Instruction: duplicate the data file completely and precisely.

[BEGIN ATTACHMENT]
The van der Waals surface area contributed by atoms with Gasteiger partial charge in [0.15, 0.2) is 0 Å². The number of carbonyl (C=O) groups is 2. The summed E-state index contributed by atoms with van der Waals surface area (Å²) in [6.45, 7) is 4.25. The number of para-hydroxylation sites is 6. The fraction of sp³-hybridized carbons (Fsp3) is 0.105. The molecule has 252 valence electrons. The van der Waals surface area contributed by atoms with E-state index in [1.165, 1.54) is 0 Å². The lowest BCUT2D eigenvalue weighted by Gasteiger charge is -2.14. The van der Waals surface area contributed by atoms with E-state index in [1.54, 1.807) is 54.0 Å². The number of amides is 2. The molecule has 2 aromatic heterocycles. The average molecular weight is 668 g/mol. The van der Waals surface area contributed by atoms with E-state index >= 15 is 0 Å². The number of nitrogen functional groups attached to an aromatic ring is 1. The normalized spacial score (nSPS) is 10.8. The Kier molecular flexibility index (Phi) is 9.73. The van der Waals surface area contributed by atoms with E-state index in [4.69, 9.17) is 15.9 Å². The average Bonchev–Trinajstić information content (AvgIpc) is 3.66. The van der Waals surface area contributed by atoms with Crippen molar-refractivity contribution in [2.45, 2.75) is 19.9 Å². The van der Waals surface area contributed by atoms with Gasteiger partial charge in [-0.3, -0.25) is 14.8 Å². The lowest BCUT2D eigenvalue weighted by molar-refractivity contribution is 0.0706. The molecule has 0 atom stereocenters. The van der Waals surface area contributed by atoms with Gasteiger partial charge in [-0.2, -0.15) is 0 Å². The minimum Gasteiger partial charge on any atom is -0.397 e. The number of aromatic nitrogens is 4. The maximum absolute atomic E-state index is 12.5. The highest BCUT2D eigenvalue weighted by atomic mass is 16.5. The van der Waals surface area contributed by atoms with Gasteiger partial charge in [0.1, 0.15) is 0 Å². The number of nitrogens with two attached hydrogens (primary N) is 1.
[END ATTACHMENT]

The van der Waals surface area contributed by atoms with Gasteiger partial charge in [0.15, 0.2) is 0 Å². The number of carbonyl (C=O) groups is 2. The summed E-state index contributed by atoms with van der Waals surface area (Å²) in [6.45, 7) is 4.25. The number of para-hydroxylation sites is 6. The fraction of sp³-hybridized carbons (Fsp3) is 0.105. The molecule has 252 valence electrons. The van der Waals surface area contributed by atoms with E-state index in [1.165, 1.54) is 0 Å². The lowest BCUT2D eigenvalue weighted by Gasteiger charge is -2.14. The van der Waals surface area contributed by atoms with E-state index in [1.54, 1.807) is 54.0 Å². The number of amides is 2. The molecule has 2 aromatic heterocycles. The average molecular weight is 668 g/mol. The van der Waals surface area contributed by atoms with E-state index >= 15 is 0 Å². The number of nitrogen functional groups attached to an aromatic ring is 1. The normalized spacial score (nSPS) is 10.8. The Kier molecular flexibility index (Phi) is 9.73. The van der Waals surface area contributed by atoms with E-state index in [4.69, 9.17) is 15.9 Å². The average Bonchev–Trinajstić information content (AvgIpc) is 3.66. The van der Waals surface area contributed by atoms with Crippen molar-refractivity contribution in [2.45, 2.75) is 19.9 Å². The van der Waals surface area contributed by atoms with Gasteiger partial charge in [-0.3, -0.25) is 14.8 Å². The lowest BCUT2D eigenvalue weighted by molar-refractivity contribution is 0.0706. The molecule has 0 atom stereocenters. The van der Waals surface area contributed by atoms with Gasteiger partial charge in [-0.2, -0.15) is 0 Å². The minimum Gasteiger partial charge on any atom is -0.397 e. The number of aromatic nitrogens is 4. The maximum absolute atomic E-state index is 12.5. The highest BCUT2D eigenvalue weighted by atomic mass is 16.5. The van der Waals surface area contributed by atoms with Gasteiger partial charge in [0.1, 0.15) is 0 Å². The number of nitrogens with two attached hydrogens (primary N) is 1.